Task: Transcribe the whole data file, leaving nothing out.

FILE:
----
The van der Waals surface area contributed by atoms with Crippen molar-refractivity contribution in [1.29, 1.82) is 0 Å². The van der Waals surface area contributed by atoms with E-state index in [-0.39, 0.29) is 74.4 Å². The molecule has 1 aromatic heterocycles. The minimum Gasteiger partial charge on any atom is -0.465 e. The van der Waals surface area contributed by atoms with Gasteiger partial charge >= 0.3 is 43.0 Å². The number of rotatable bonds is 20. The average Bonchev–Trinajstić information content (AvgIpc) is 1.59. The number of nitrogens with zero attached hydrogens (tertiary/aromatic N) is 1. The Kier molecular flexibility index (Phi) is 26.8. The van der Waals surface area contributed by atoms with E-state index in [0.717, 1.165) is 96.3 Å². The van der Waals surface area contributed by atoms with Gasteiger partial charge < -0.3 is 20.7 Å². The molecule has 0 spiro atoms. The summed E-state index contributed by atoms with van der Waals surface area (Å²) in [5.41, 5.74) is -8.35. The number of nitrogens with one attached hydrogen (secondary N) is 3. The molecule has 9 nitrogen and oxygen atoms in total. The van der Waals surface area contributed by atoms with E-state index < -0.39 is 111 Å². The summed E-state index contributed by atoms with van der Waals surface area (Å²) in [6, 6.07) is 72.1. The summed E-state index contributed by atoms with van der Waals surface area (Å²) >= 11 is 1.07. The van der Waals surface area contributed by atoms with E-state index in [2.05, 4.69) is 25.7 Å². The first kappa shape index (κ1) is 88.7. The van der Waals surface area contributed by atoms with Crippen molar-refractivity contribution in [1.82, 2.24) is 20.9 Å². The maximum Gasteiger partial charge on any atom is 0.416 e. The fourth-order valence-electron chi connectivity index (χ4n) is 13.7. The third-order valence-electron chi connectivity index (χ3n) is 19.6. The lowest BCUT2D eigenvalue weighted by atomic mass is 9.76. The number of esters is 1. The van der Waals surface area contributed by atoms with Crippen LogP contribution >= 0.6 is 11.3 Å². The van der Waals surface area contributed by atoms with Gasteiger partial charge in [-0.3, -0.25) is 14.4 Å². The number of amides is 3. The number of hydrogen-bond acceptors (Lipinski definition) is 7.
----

The van der Waals surface area contributed by atoms with Crippen molar-refractivity contribution in [1.29, 1.82) is 0 Å². The van der Waals surface area contributed by atoms with E-state index in [-0.39, 0.29) is 74.4 Å². The molecule has 1 aromatic heterocycles. The minimum Gasteiger partial charge on any atom is -0.465 e. The van der Waals surface area contributed by atoms with Gasteiger partial charge >= 0.3 is 43.0 Å². The number of rotatable bonds is 20. The average Bonchev–Trinajstić information content (AvgIpc) is 1.59. The number of nitrogens with zero attached hydrogens (tertiary/aromatic N) is 1. The Kier molecular flexibility index (Phi) is 26.8. The van der Waals surface area contributed by atoms with E-state index in [0.717, 1.165) is 96.3 Å². The van der Waals surface area contributed by atoms with Gasteiger partial charge < -0.3 is 20.7 Å². The molecule has 0 spiro atoms. The summed E-state index contributed by atoms with van der Waals surface area (Å²) in [5.41, 5.74) is -8.35. The number of nitrogens with one attached hydrogen (secondary N) is 3. The molecule has 9 nitrogen and oxygen atoms in total. The van der Waals surface area contributed by atoms with E-state index < -0.39 is 111 Å². The summed E-state index contributed by atoms with van der Waals surface area (Å²) in [6, 6.07) is 72.1. The summed E-state index contributed by atoms with van der Waals surface area (Å²) >= 11 is 1.07. The van der Waals surface area contributed by atoms with E-state index in [2.05, 4.69) is 25.7 Å². The first kappa shape index (κ1) is 88.7. The van der Waals surface area contributed by atoms with Crippen molar-refractivity contribution in [1.82, 2.24) is 20.9 Å². The maximum Gasteiger partial charge on any atom is 0.416 e. The fourth-order valence-electron chi connectivity index (χ4n) is 13.7. The third-order valence-electron chi connectivity index (χ3n) is 19.6. The lowest BCUT2D eigenvalue weighted by atomic mass is 9.76. The number of esters is 1. The van der Waals surface area contributed by atoms with Crippen LogP contribution >= 0.6 is 11.3 Å². The van der Waals surface area contributed by atoms with Gasteiger partial charge in [-0.3, -0.25) is 14.4 Å². The number of amides is 3. The number of hydrogen-bond acceptors (Lipinski definition) is 7.